If I had a nickel for every time in the course of reporting this week’s cover story on Live PD’s presence in Salinas that I’ve been called a cop hater or a MILPA shill, I might have enough nickels that I wouldn’t have to be writing this at all. At the very least, I could buy a spendy cup of artisan coffee lovingly crafted by a whispy-bearded man whose hair is done up in a bun. In Bali.

I mostly stopped counting the digs last week, when one Salinas officer told me another Salinas officer had commented: “I think she hates cops.” I should have stopped counting days earlier when one city official asked me how much MILPA­ – a collective funded in part by the California Endowment that employs many formerly incarcerated ex-gang members and is the bane of many an elected official’s existence – was paying me to represent their point of view in print.

This is what happens when you’re writing a story that, based on nothing but their own preconceived notions, some people believe isn’t a 100-percent flattering portrayal of the police. To those who exist in that mindset, I urge you to read the cover story closely, and especially look for the location where I write Live PD shows that Salinas has an ultra-professional police force (p. 18). In the 10 years that I’ve lived in my current home in Oldtown, that’s also been my experience: Salinas has an ultra-professional police force. I’ve had to call them for everything from gunfire on the next block to drunk idiots fighting on my front porch at 3am to a woman screaming like she was being murdered in the alley just after midnight to a neighbor who has some serious issues. I called them when our power tools were stolen out of the garage. I called them when my identity was stolen.

The argument has been made that programs like Live PD serve to “humanize the badge” (there’s a nonprofit that carries the name of that phrase) but I’m not sure, even as it shows humans doing their job, that it accomplishes humanizing them. I think it dehumanizes the people who may end up on the show, whether as alleged perpetrator or alleged victim of a crime. And although protecting the victim is an overarching rule for law enforcement, a recent clip did the opposite.

While the alleged victim of domestic violence had her face blurred when the segment aired, she was still identifiable through her hair, body type, clothing and the car she was in.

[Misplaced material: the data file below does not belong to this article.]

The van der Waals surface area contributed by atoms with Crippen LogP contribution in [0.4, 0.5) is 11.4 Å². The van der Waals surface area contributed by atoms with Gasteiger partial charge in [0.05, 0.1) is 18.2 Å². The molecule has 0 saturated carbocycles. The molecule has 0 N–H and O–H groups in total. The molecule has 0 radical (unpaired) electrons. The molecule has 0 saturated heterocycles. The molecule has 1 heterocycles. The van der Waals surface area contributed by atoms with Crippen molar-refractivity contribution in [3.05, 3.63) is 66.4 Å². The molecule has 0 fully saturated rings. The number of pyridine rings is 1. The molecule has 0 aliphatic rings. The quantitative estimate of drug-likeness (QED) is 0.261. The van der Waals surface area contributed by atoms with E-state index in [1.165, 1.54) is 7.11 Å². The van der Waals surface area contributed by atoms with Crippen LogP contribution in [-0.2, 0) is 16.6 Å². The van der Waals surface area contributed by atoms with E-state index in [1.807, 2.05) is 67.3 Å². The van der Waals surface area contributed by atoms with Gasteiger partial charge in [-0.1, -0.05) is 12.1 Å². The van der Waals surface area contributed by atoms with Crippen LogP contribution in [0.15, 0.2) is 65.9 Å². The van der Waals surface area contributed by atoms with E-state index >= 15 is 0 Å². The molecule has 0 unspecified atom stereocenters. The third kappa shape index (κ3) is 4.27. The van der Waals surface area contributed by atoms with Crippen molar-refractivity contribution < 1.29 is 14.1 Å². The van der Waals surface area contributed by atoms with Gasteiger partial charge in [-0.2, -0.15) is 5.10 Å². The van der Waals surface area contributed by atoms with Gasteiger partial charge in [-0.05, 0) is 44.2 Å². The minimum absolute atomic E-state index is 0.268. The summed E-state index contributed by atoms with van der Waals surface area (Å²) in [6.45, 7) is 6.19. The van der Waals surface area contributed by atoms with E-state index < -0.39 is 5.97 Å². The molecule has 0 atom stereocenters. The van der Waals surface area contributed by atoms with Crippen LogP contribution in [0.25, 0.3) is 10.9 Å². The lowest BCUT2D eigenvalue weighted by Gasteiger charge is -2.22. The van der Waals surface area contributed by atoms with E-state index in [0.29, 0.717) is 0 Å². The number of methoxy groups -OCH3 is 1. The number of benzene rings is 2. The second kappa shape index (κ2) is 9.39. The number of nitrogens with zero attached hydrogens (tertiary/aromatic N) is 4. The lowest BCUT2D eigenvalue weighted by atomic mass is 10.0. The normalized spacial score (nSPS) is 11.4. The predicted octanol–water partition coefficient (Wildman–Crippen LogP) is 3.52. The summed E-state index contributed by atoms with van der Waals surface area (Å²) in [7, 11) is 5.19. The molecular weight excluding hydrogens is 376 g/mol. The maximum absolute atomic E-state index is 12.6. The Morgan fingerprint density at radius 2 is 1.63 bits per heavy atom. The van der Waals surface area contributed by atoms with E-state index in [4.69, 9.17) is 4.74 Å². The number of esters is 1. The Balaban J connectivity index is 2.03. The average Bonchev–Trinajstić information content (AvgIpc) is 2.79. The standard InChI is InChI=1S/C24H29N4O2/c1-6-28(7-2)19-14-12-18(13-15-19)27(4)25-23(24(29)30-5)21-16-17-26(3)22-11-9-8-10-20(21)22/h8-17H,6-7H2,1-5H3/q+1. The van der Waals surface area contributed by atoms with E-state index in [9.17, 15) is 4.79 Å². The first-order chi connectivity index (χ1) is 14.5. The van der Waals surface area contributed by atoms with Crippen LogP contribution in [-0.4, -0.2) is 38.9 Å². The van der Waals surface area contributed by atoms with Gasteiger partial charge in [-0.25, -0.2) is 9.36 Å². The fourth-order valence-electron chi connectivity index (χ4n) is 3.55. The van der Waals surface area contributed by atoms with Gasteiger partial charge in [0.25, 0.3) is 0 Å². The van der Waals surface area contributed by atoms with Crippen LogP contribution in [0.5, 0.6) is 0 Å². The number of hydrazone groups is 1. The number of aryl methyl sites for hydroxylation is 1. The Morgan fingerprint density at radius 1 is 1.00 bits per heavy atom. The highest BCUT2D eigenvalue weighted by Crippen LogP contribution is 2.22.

But some people are crazy about reality TV and now another type of reality show – an unscripted documentary series that seeks to counter the image of the modern Monterey Peninsula woman as a stiletto-wearing shrew who conspires with her friends to cover up the murder of an abusive husband. In other words: an anti-Big Little Lies with supposedly regular women doing regular women stuff. Veteran TV writer-director-producer Philippe Denham, a transplant to Monterey County, told reporters in June that the idea for Monterey Moms came to him after he watched Big Little Lies, and saw what Big Little Lies isn’t showing. He hasn’t found a network home for the show yet, but the initial cast list was announced earlier this month and he’s putting together a reel to show to potential buyers.

Almost immediately after KSBW ran a story about the then-five member cast, I received a message from a local Latino politico who wondered why there were no Latinas among them, given Monterey County’s population is 57-percent Latino.

“It’s funny how they like our country to vacation, our beer, our tequila, our labor… but in the end, they don’t like us,” he wrote.

I reached out to Denham­, whose work you’ve likely seen – he’s been involved in everything fromWhale Wars to Night. Since the initial stories about the show ran, he’s added cast members, including a Latina therapist who works for a local school district.

“There’s a fine line between telling the most fascinating stories and selling a show, and I’m walking that tightrope right now,” he says. “I told myself I would take the five best stories” – no matter what their socioeconomic status, ethnic background or religious beliefs are – “and now I’m at seven.

“It’s very important to me to have a cross-section of the Peninsula,” he says.

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